We have made clear that President Trump faces a challenging fiscal situation now that he has entered office. As we laid out, part of that situation includes the impending insolvency of three major trust funds in the next eight years – the Highway Trust Fund, the Medicare Hospital Insurance trust fund, and the Social Security Disability Insurance trust fund – as well as the projected insolvency of the Old-Age and Survivors Insurance trust fund within 15 years, according to the Congressional Budget Office (CBO). These projections show crucial deadlines approaching but also the opportunity available to them to both secure these programs' finances and greatly improve the debt situation.
Status of Four Major Trust Funds
|Trust Fund||Insolvency Date||Benefit Cut||Shortfall Through 2027|
|Highway||FY 2021||30%||$139 billion|
|Disability Insurance||FY 2023||17%||$175 billion|
|Hospital Insurance||FY 2025||13%||$198 billion|
|Old-Age and Survivors Insurance||2030*||31%*||N/A|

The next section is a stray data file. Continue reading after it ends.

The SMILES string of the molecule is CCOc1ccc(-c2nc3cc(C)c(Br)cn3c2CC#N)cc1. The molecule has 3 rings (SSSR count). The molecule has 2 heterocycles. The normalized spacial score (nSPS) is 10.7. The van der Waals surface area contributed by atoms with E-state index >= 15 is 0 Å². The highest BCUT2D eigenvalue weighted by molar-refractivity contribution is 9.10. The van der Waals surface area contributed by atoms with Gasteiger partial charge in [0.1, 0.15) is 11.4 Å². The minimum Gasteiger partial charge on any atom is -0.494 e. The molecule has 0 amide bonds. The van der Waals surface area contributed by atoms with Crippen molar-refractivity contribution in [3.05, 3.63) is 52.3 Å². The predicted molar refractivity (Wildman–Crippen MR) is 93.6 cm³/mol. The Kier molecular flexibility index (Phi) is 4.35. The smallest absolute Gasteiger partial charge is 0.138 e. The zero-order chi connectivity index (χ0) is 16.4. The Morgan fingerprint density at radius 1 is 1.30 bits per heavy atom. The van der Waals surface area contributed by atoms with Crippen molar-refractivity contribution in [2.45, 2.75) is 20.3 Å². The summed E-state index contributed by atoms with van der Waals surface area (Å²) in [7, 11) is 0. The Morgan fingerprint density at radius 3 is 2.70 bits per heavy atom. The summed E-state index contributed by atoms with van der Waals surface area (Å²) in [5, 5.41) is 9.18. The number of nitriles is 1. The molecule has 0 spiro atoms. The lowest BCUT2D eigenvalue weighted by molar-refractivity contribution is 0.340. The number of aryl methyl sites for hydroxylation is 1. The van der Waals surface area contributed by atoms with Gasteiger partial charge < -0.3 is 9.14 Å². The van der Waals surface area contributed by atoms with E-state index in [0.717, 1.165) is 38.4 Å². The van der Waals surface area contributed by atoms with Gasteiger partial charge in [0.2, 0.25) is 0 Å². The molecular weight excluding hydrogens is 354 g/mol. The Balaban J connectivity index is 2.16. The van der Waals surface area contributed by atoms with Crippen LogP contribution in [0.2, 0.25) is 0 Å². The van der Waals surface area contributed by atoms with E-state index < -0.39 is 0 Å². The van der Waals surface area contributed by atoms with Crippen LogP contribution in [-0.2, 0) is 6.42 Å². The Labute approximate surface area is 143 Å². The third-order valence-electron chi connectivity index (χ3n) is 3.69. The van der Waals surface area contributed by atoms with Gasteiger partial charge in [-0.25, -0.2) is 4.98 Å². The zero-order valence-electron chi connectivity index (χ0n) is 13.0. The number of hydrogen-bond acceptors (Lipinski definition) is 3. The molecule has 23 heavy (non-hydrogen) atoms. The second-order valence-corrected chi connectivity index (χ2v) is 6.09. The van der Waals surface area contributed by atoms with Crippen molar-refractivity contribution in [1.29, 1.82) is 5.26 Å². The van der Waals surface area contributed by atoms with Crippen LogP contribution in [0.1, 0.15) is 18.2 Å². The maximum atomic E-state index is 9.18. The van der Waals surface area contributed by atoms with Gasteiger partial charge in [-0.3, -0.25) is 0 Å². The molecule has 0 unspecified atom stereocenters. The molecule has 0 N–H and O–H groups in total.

Source: CBO, CRFB calculations.
Note: Shortfall is defined as cumulative deficits after the trust fund is exhausted.
*Based on CBO's 2016 long-term Social Security projections.
Highway Trust Fund
Currently, federal highway spending far exceeds gas tax revenue and other dedicated revenues. Lawmakers have been patching the trust fund with (sometimes offset) general revenue since 2008, including a large $70 billion transfer in 2016. But CBO projects those funds to run out by 2021 (all years are fiscal years). By 2022, spending will total $58 billion while revenue will total $40 billion; in other words, the program will face a one-third shortfall. Over the next decade, spending will exceed revenue and reserves by $139 billion – a bit more than what was projected in CBO's previous projection in March 2016.
Lawmakers could close the Highway Trust Fund's structural imbalance by raising the gas tax 9 cents and then indexing it to inflation (chained CPI), reducing new highway spending by 30 percent and then indexing it to inflation, enacting some equivalent spending reduction or revenue increase, or some combination. Acting sooner will allow changes to take place more gradually and be done without relying on further general revenue transfers. A full list of options is available here.
Social Security Disability Insurance (SSDI) Trust Fund